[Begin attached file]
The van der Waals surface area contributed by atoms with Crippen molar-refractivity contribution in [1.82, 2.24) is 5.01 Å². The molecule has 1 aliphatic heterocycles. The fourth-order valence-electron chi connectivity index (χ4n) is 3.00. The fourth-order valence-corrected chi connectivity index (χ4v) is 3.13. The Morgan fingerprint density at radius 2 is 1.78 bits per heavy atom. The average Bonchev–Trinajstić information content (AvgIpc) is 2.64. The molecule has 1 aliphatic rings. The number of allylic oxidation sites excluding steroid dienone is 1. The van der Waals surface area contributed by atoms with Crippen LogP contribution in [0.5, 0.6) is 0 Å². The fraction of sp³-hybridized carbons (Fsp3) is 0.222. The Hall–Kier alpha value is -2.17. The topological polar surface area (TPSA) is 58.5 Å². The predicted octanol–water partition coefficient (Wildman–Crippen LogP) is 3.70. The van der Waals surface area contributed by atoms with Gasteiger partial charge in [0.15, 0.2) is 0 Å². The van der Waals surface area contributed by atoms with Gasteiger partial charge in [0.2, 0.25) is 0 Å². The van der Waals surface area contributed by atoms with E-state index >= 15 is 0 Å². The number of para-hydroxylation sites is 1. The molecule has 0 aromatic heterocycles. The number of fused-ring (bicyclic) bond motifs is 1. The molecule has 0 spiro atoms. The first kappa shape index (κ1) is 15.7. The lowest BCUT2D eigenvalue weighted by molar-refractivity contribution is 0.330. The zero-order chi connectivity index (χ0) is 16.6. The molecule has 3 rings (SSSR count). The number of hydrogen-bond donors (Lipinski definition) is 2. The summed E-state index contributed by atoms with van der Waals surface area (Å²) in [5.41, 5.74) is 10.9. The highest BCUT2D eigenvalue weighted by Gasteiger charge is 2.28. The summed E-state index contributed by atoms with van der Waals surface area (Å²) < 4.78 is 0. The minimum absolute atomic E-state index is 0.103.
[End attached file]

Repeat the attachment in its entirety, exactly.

The van der Waals surface area contributed by atoms with Crippen molar-refractivity contribution in [1.82, 2.24) is 5.01 Å². The molecule has 1 aliphatic heterocycles. The fourth-order valence-electron chi connectivity index (χ4n) is 3.00. The fourth-order valence-corrected chi connectivity index (χ4v) is 3.13. The Morgan fingerprint density at radius 2 is 1.78 bits per heavy atom. The average Bonchev–Trinajstić information content (AvgIpc) is 2.64. The molecule has 1 aliphatic rings. The number of allylic oxidation sites excluding steroid dienone is 1. The van der Waals surface area contributed by atoms with Crippen LogP contribution in [0.5, 0.6) is 0 Å². The fraction of sp³-hybridized carbons (Fsp3) is 0.222. The Hall–Kier alpha value is -2.17. The topological polar surface area (TPSA) is 58.5 Å². The predicted octanol–water partition coefficient (Wildman–Crippen LogP) is 3.70. The van der Waals surface area contributed by atoms with Gasteiger partial charge in [0.15, 0.2) is 0 Å². The van der Waals surface area contributed by atoms with Gasteiger partial charge in [0.2, 0.25) is 0 Å². The van der Waals surface area contributed by atoms with E-state index >= 15 is 0 Å². The number of para-hydroxylation sites is 1. The molecule has 0 aromatic heterocycles. The number of fused-ring (bicyclic) bond motifs is 1. The molecule has 0 spiro atoms. The first kappa shape index (κ1) is 15.7. The lowest BCUT2D eigenvalue weighted by molar-refractivity contribution is 0.330. The zero-order chi connectivity index (χ0) is 16.6. The molecule has 3 rings (SSSR count). The number of hydrogen-bond donors (Lipinski definition) is 2. The summed E-state index contributed by atoms with van der Waals surface area (Å²) in [5.41, 5.74) is 10.9. The highest BCUT2D eigenvalue weighted by Gasteiger charge is 2.28. The summed E-state index contributed by atoms with van der Waals surface area (Å²) < 4.78 is 0. The minimum absolute atomic E-state index is 0.103.